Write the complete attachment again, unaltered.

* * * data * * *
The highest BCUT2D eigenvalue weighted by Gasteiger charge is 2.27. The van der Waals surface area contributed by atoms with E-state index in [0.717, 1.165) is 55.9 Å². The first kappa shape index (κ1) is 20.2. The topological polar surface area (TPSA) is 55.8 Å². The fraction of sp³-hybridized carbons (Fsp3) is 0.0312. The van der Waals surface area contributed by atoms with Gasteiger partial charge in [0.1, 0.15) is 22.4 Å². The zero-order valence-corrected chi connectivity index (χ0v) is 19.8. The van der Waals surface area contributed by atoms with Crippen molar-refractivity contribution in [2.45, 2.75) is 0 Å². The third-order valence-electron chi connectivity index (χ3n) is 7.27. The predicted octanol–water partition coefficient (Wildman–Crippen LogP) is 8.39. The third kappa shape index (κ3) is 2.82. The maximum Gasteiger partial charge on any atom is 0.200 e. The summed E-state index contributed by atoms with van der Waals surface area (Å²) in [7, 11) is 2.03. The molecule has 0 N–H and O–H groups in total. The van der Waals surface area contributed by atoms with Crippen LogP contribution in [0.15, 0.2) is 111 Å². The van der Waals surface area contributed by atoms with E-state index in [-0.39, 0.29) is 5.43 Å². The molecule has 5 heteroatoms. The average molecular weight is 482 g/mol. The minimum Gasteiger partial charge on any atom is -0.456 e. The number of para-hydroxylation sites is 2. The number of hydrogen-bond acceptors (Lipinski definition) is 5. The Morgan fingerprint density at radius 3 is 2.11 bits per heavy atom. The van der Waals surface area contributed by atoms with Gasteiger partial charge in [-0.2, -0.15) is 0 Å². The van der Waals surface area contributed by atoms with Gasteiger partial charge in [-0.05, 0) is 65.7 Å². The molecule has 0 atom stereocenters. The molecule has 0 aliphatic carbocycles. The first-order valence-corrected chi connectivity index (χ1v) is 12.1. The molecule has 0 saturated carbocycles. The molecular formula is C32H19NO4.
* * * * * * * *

The highest BCUT2D eigenvalue weighted by Gasteiger charge is 2.27. The van der Waals surface area contributed by atoms with E-state index in [0.717, 1.165) is 55.9 Å². The first kappa shape index (κ1) is 20.2. The topological polar surface area (TPSA) is 55.8 Å². The fraction of sp³-hybridized carbons (Fsp3) is 0.0312. The van der Waals surface area contributed by atoms with Gasteiger partial charge in [0.1, 0.15) is 22.4 Å². The zero-order valence-corrected chi connectivity index (χ0v) is 19.8. The van der Waals surface area contributed by atoms with Crippen molar-refractivity contribution in [2.45, 2.75) is 0 Å². The third-order valence-electron chi connectivity index (χ3n) is 7.27. The predicted octanol–water partition coefficient (Wildman–Crippen LogP) is 8.39. The third kappa shape index (κ3) is 2.82. The maximum Gasteiger partial charge on any atom is 0.200 e. The summed E-state index contributed by atoms with van der Waals surface area (Å²) in [7, 11) is 2.03. The molecule has 0 N–H and O–H groups in total. The van der Waals surface area contributed by atoms with Crippen LogP contribution in [0.15, 0.2) is 111 Å². The van der Waals surface area contributed by atoms with E-state index in [-0.39, 0.29) is 5.43 Å². The molecule has 5 heteroatoms. The average molecular weight is 482 g/mol. The minimum Gasteiger partial charge on any atom is -0.456 e. The number of para-hydroxylation sites is 2. The number of hydrogen-bond acceptors (Lipinski definition) is 5. The Morgan fingerprint density at radius 3 is 2.11 bits per heavy atom. The van der Waals surface area contributed by atoms with Gasteiger partial charge in [-0.2, -0.15) is 0 Å². The van der Waals surface area contributed by atoms with Gasteiger partial charge in [-0.05, 0) is 65.7 Å². The molecule has 0 atom stereocenters. The molecule has 0 aliphatic carbocycles. The first-order valence-corrected chi connectivity index (χ1v) is 12.1. The molecule has 0 saturated carbocycles. The molecular formula is C32H19NO4.